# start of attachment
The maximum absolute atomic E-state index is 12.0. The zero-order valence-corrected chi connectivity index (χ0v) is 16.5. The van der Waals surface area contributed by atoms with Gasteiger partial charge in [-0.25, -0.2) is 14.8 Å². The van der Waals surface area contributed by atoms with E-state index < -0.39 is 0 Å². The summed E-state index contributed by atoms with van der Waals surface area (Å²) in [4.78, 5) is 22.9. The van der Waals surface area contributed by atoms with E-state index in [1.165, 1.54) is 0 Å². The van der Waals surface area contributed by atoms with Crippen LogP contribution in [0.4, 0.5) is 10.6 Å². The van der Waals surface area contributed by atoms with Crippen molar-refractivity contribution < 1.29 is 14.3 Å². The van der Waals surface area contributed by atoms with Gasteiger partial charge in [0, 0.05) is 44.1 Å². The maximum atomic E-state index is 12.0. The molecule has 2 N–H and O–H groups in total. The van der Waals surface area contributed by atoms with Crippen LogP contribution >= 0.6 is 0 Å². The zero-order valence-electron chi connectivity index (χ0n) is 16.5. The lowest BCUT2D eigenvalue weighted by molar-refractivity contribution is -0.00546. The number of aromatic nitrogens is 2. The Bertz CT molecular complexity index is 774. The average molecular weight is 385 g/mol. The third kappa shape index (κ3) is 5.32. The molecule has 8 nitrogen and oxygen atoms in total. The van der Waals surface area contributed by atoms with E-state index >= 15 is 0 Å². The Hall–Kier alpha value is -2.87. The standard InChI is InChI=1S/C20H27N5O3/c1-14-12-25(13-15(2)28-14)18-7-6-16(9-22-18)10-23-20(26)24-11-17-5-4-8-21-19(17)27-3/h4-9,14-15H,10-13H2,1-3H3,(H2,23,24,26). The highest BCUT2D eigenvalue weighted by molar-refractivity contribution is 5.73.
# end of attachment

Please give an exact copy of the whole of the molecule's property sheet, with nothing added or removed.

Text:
The maximum absolute atomic E-state index is 12.0. The zero-order valence-corrected chi connectivity index (χ0v) is 16.5. The van der Waals surface area contributed by atoms with Gasteiger partial charge in [-0.25, -0.2) is 14.8 Å². The van der Waals surface area contributed by atoms with E-state index < -0.39 is 0 Å². The summed E-state index contributed by atoms with van der Waals surface area (Å²) in [4.78, 5) is 22.9. The van der Waals surface area contributed by atoms with E-state index in [1.165, 1.54) is 0 Å². The van der Waals surface area contributed by atoms with Crippen LogP contribution in [0.4, 0.5) is 10.6 Å². The van der Waals surface area contributed by atoms with Crippen molar-refractivity contribution < 1.29 is 14.3 Å². The van der Waals surface area contributed by atoms with Gasteiger partial charge in [0, 0.05) is 44.1 Å². The maximum atomic E-state index is 12.0. The molecule has 2 N–H and O–H groups in total. The van der Waals surface area contributed by atoms with Crippen LogP contribution >= 0.6 is 0 Å². The zero-order valence-electron chi connectivity index (χ0n) is 16.5. The lowest BCUT2D eigenvalue weighted by molar-refractivity contribution is -0.00546. The number of aromatic nitrogens is 2. The Bertz CT molecular complexity index is 774. The average molecular weight is 385 g/mol. The third kappa shape index (κ3) is 5.32. The molecule has 8 nitrogen and oxygen atoms in total. The van der Waals surface area contributed by atoms with E-state index >= 15 is 0 Å². The Hall–Kier alpha value is -2.87. The standard InChI is InChI=1S/C20H27N5O3/c1-14-12-25(13-15(2)28-14)18-7-6-16(9-22-18)10-23-20(26)24-11-17-5-4-8-21-19(17)27-3/h4-9,14-15H,10-13H2,1-3H3,(H2,23,24,26). The highest BCUT2D eigenvalue weighted by molar-refractivity contribution is 5.73.